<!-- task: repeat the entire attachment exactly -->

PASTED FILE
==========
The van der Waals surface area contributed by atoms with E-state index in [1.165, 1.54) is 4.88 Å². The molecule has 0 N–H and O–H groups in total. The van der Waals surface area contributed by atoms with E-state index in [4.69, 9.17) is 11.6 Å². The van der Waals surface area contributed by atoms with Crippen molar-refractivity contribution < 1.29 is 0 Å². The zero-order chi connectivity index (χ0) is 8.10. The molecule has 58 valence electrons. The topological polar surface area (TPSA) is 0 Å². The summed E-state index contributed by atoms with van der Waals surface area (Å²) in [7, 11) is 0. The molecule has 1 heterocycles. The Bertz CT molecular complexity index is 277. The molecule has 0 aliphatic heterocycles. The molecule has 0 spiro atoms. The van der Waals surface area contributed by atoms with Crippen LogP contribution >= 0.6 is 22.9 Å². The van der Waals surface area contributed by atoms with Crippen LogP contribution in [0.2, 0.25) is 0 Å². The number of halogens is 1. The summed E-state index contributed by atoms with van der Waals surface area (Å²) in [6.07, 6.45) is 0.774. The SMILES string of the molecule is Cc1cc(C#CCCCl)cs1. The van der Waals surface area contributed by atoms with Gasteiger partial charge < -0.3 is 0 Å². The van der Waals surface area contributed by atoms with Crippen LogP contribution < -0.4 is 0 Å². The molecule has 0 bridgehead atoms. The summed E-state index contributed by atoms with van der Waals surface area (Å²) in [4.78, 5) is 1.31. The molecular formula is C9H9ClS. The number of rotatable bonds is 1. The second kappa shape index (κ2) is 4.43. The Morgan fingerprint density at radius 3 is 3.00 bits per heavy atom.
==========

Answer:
The van der Waals surface area contributed by atoms with E-state index in [1.165, 1.54) is 4.88 Å². The molecule has 0 N–H and O–H groups in total. The van der Waals surface area contributed by atoms with E-state index in [4.69, 9.17) is 11.6 Å². The van der Waals surface area contributed by atoms with Crippen molar-refractivity contribution < 1.29 is 0 Å². The zero-order chi connectivity index (χ0) is 8.10. The molecule has 58 valence electrons. The topological polar surface area (TPSA) is 0 Å². The summed E-state index contributed by atoms with van der Waals surface area (Å²) in [7, 11) is 0. The molecule has 1 heterocycles. The Bertz CT molecular complexity index is 277. The molecule has 0 aliphatic heterocycles. The molecule has 0 spiro atoms. The van der Waals surface area contributed by atoms with Crippen LogP contribution >= 0.6 is 22.9 Å². The van der Waals surface area contributed by atoms with Crippen LogP contribution in [0.2, 0.25) is 0 Å². The number of halogens is 1. The summed E-state index contributed by atoms with van der Waals surface area (Å²) in [6.07, 6.45) is 0.774. The SMILES string of the molecule is Cc1cc(C#CCCCl)cs1. The van der Waals surface area contributed by atoms with Gasteiger partial charge < -0.3 is 0 Å². The van der Waals surface area contributed by atoms with Crippen LogP contribution < -0.4 is 0 Å². The molecule has 0 bridgehead atoms. The summed E-state index contributed by atoms with van der Waals surface area (Å²) in [4.78, 5) is 1.31. The molecular formula is C9H9ClS. The number of rotatable bonds is 1. The second kappa shape index (κ2) is 4.43. The Morgan fingerprint density at radius 3 is 3.00 bits per heavy atom.